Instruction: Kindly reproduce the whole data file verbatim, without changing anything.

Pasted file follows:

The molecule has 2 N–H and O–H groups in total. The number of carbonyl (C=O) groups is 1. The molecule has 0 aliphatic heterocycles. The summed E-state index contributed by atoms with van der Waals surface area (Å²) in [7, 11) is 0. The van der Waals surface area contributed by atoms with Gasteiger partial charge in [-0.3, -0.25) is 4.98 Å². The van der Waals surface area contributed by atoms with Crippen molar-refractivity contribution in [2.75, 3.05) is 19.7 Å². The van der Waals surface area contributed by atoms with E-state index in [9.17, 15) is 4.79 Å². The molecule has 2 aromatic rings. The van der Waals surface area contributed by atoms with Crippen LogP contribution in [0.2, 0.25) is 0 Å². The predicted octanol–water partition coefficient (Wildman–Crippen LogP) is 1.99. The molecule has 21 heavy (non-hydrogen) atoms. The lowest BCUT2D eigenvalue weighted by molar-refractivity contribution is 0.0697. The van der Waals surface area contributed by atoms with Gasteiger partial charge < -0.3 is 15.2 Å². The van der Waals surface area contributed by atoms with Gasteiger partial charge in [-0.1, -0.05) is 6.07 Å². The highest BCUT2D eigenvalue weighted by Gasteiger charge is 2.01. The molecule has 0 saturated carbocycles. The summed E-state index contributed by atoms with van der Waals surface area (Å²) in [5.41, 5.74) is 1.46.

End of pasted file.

The molecule has 2 N–H and O–H groups in total. The number of carbonyl (C=O) groups is 1. The molecule has 0 aliphatic heterocycles. The summed E-state index contributed by atoms with van der Waals surface area (Å²) in [7, 11) is 0. The van der Waals surface area contributed by atoms with Gasteiger partial charge in [-0.3, -0.25) is 4.98 Å². The van der Waals surface area contributed by atoms with Crippen molar-refractivity contribution in [2.75, 3.05) is 19.7 Å². The van der Waals surface area contributed by atoms with E-state index in [9.17, 15) is 4.79 Å². The molecule has 2 aromatic rings. The van der Waals surface area contributed by atoms with Crippen LogP contribution in [0.2, 0.25) is 0 Å². The predicted octanol–water partition coefficient (Wildman–Crippen LogP) is 1.99. The molecule has 21 heavy (non-hydrogen) atoms. The lowest BCUT2D eigenvalue weighted by molar-refractivity contribution is 0.0697. The van der Waals surface area contributed by atoms with Gasteiger partial charge < -0.3 is 15.2 Å². The van der Waals surface area contributed by atoms with Gasteiger partial charge in [-0.1, -0.05) is 6.07 Å². The highest BCUT2D eigenvalue weighted by Gasteiger charge is 2.01. The molecule has 0 saturated carbocycles. The summed E-state index contributed by atoms with van der Waals surface area (Å²) in [5.41, 5.74) is 1.46.